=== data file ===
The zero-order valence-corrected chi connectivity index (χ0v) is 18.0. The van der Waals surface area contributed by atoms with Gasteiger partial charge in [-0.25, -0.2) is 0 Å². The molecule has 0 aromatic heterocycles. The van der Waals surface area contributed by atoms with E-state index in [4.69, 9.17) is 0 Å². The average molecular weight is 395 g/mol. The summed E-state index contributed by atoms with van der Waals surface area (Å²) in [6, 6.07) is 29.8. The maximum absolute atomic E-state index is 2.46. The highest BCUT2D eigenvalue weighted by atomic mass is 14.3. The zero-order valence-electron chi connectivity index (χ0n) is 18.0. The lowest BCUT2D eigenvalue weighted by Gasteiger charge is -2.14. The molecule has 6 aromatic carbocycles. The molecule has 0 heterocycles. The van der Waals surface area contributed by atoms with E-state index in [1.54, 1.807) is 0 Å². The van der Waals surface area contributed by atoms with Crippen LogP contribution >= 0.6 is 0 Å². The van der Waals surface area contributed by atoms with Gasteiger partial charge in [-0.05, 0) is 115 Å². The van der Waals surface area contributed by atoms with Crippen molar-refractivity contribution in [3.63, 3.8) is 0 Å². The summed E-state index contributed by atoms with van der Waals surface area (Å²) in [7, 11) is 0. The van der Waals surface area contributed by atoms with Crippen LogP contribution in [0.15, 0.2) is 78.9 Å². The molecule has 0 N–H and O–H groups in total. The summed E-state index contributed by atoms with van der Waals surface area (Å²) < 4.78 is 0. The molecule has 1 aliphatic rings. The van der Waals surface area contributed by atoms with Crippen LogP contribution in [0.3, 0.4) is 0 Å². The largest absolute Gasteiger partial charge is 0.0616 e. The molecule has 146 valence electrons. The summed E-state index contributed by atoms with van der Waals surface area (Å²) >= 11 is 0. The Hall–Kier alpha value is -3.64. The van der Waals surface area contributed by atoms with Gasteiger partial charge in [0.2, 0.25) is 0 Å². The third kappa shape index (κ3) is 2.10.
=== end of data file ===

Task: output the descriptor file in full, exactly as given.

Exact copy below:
The zero-order valence-corrected chi connectivity index (χ0v) is 18.0. The van der Waals surface area contributed by atoms with Gasteiger partial charge in [-0.25, -0.2) is 0 Å². The molecule has 0 aromatic heterocycles. The van der Waals surface area contributed by atoms with E-state index in [4.69, 9.17) is 0 Å². The average molecular weight is 395 g/mol. The summed E-state index contributed by atoms with van der Waals surface area (Å²) in [6, 6.07) is 29.8. The maximum absolute atomic E-state index is 2.46. The highest BCUT2D eigenvalue weighted by atomic mass is 14.3. The zero-order valence-electron chi connectivity index (χ0n) is 18.0. The lowest BCUT2D eigenvalue weighted by Gasteiger charge is -2.14. The molecule has 6 aromatic carbocycles. The molecule has 0 heterocycles. The van der Waals surface area contributed by atoms with E-state index in [1.54, 1.807) is 0 Å². The van der Waals surface area contributed by atoms with Crippen LogP contribution >= 0.6 is 0 Å². The van der Waals surface area contributed by atoms with Gasteiger partial charge in [-0.05, 0) is 115 Å². The van der Waals surface area contributed by atoms with Crippen molar-refractivity contribution in [3.63, 3.8) is 0 Å². The summed E-state index contributed by atoms with van der Waals surface area (Å²) in [7, 11) is 0. The van der Waals surface area contributed by atoms with Crippen LogP contribution in [0.15, 0.2) is 78.9 Å². The molecule has 0 N–H and O–H groups in total. The summed E-state index contributed by atoms with van der Waals surface area (Å²) < 4.78 is 0. The molecule has 1 aliphatic rings. The van der Waals surface area contributed by atoms with Crippen LogP contribution in [0.3, 0.4) is 0 Å². The largest absolute Gasteiger partial charge is 0.0616 e. The molecule has 146 valence electrons. The summed E-state index contributed by atoms with van der Waals surface area (Å²) >= 11 is 0. The Hall–Kier alpha value is -3.64. The van der Waals surface area contributed by atoms with Gasteiger partial charge in [0.2, 0.25) is 0 Å². The third kappa shape index (κ3) is 2.10.